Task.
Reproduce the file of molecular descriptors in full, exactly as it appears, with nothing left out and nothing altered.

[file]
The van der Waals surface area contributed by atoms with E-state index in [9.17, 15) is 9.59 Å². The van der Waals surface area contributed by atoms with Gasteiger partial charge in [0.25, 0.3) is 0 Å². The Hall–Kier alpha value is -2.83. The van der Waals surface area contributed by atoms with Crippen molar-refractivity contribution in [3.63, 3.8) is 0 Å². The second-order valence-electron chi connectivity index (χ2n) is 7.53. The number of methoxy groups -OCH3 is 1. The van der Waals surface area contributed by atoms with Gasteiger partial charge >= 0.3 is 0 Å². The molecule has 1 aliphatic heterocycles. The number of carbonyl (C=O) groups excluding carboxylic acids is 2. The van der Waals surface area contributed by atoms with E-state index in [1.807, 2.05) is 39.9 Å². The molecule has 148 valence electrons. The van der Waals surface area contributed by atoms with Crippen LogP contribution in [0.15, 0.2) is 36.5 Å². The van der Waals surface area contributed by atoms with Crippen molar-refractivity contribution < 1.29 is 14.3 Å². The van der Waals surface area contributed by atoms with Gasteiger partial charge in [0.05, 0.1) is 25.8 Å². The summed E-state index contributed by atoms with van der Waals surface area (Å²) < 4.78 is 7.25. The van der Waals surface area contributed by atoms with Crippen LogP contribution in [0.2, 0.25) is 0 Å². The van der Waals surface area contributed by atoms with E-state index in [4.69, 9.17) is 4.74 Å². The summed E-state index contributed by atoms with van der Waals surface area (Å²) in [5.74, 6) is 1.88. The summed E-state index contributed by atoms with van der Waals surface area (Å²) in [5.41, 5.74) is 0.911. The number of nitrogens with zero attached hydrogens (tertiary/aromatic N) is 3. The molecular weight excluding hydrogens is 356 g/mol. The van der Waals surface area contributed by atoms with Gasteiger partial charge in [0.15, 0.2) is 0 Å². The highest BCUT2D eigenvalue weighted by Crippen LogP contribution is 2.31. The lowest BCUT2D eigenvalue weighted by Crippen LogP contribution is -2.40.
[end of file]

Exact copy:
The van der Waals surface area contributed by atoms with E-state index in [9.17, 15) is 9.59 Å². The van der Waals surface area contributed by atoms with Gasteiger partial charge in [0.25, 0.3) is 0 Å². The Hall–Kier alpha value is -2.83. The van der Waals surface area contributed by atoms with Crippen molar-refractivity contribution in [3.63, 3.8) is 0 Å². The second-order valence-electron chi connectivity index (χ2n) is 7.53. The number of methoxy groups -OCH3 is 1. The van der Waals surface area contributed by atoms with Gasteiger partial charge >= 0.3 is 0 Å². The molecule has 1 aliphatic heterocycles. The number of carbonyl (C=O) groups excluding carboxylic acids is 2. The van der Waals surface area contributed by atoms with E-state index in [1.807, 2.05) is 39.9 Å². The molecule has 148 valence electrons. The van der Waals surface area contributed by atoms with Crippen LogP contribution in [0.15, 0.2) is 36.5 Å². The van der Waals surface area contributed by atoms with Crippen molar-refractivity contribution < 1.29 is 14.3 Å². The van der Waals surface area contributed by atoms with Gasteiger partial charge in [0.05, 0.1) is 25.8 Å². The summed E-state index contributed by atoms with van der Waals surface area (Å²) < 4.78 is 7.25. The van der Waals surface area contributed by atoms with Crippen LogP contribution in [0.2, 0.25) is 0 Å². The van der Waals surface area contributed by atoms with E-state index in [4.69, 9.17) is 4.74 Å². The summed E-state index contributed by atoms with van der Waals surface area (Å²) in [5.74, 6) is 1.88. The summed E-state index contributed by atoms with van der Waals surface area (Å²) in [5.41, 5.74) is 0.911. The number of nitrogens with zero attached hydrogens (tertiary/aromatic N) is 3. The molecular weight excluding hydrogens is 356 g/mol. The van der Waals surface area contributed by atoms with Gasteiger partial charge in [0.15, 0.2) is 0 Å². The highest BCUT2D eigenvalue weighted by Crippen LogP contribution is 2.31. The lowest BCUT2D eigenvalue weighted by Crippen LogP contribution is -2.40.